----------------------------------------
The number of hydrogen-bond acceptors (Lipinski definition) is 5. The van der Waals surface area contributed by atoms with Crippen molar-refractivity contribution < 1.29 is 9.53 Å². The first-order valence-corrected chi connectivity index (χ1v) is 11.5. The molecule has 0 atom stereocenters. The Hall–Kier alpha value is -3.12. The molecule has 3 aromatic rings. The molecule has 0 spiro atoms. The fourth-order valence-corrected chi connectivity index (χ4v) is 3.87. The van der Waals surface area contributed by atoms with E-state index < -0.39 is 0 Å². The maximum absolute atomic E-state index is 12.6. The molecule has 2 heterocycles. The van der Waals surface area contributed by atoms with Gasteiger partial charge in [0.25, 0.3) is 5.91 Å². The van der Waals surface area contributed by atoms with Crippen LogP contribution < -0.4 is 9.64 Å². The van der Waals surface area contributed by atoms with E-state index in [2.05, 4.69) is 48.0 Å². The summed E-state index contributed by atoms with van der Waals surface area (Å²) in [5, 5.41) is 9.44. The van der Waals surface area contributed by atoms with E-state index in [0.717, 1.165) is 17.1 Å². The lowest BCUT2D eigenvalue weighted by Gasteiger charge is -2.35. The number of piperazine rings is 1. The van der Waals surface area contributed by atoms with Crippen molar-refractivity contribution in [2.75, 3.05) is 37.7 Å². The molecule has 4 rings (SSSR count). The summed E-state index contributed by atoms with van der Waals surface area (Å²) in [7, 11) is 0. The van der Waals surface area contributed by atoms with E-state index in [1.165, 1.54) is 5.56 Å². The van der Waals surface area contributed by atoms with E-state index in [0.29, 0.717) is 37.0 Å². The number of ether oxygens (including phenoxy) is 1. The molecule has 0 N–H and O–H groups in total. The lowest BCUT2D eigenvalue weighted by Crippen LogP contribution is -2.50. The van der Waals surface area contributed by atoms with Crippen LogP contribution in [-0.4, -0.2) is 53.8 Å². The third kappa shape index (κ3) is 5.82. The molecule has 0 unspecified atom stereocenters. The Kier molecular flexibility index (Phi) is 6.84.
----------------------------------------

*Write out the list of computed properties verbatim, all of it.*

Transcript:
The number of hydrogen-bond acceptors (Lipinski definition) is 5. The van der Waals surface area contributed by atoms with Crippen molar-refractivity contribution < 1.29 is 9.53 Å². The first-order valence-corrected chi connectivity index (χ1v) is 11.5. The molecule has 0 atom stereocenters. The Hall–Kier alpha value is -3.12. The molecule has 3 aromatic rings. The molecule has 0 spiro atoms. The fourth-order valence-corrected chi connectivity index (χ4v) is 3.87. The van der Waals surface area contributed by atoms with E-state index < -0.39 is 0 Å². The maximum absolute atomic E-state index is 12.6. The molecule has 2 heterocycles. The van der Waals surface area contributed by atoms with Gasteiger partial charge in [0.25, 0.3) is 5.91 Å². The van der Waals surface area contributed by atoms with Crippen LogP contribution < -0.4 is 9.64 Å². The van der Waals surface area contributed by atoms with E-state index in [2.05, 4.69) is 48.0 Å². The summed E-state index contributed by atoms with van der Waals surface area (Å²) in [5, 5.41) is 9.44. The van der Waals surface area contributed by atoms with E-state index in [0.717, 1.165) is 17.1 Å². The lowest BCUT2D eigenvalue weighted by Gasteiger charge is -2.35. The number of piperazine rings is 1. The van der Waals surface area contributed by atoms with Crippen molar-refractivity contribution in [2.75, 3.05) is 37.7 Å². The molecule has 4 rings (SSSR count). The summed E-state index contributed by atoms with van der Waals surface area (Å²) in [7, 11) is 0. The van der Waals surface area contributed by atoms with E-state index in [1.165, 1.54) is 5.56 Å². The van der Waals surface area contributed by atoms with E-state index in [0.29, 0.717) is 37.0 Å². The number of ether oxygens (including phenoxy) is 1. The molecule has 0 N–H and O–H groups in total. The lowest BCUT2D eigenvalue weighted by Crippen LogP contribution is -2.50. The van der Waals surface area contributed by atoms with Crippen LogP contribution in [-0.4, -0.2) is 53.8 Å². The third kappa shape index (κ3) is 5.82. The molecule has 0 unspecified atom stereocenters. The Kier molecular flexibility index (Phi) is 6.84.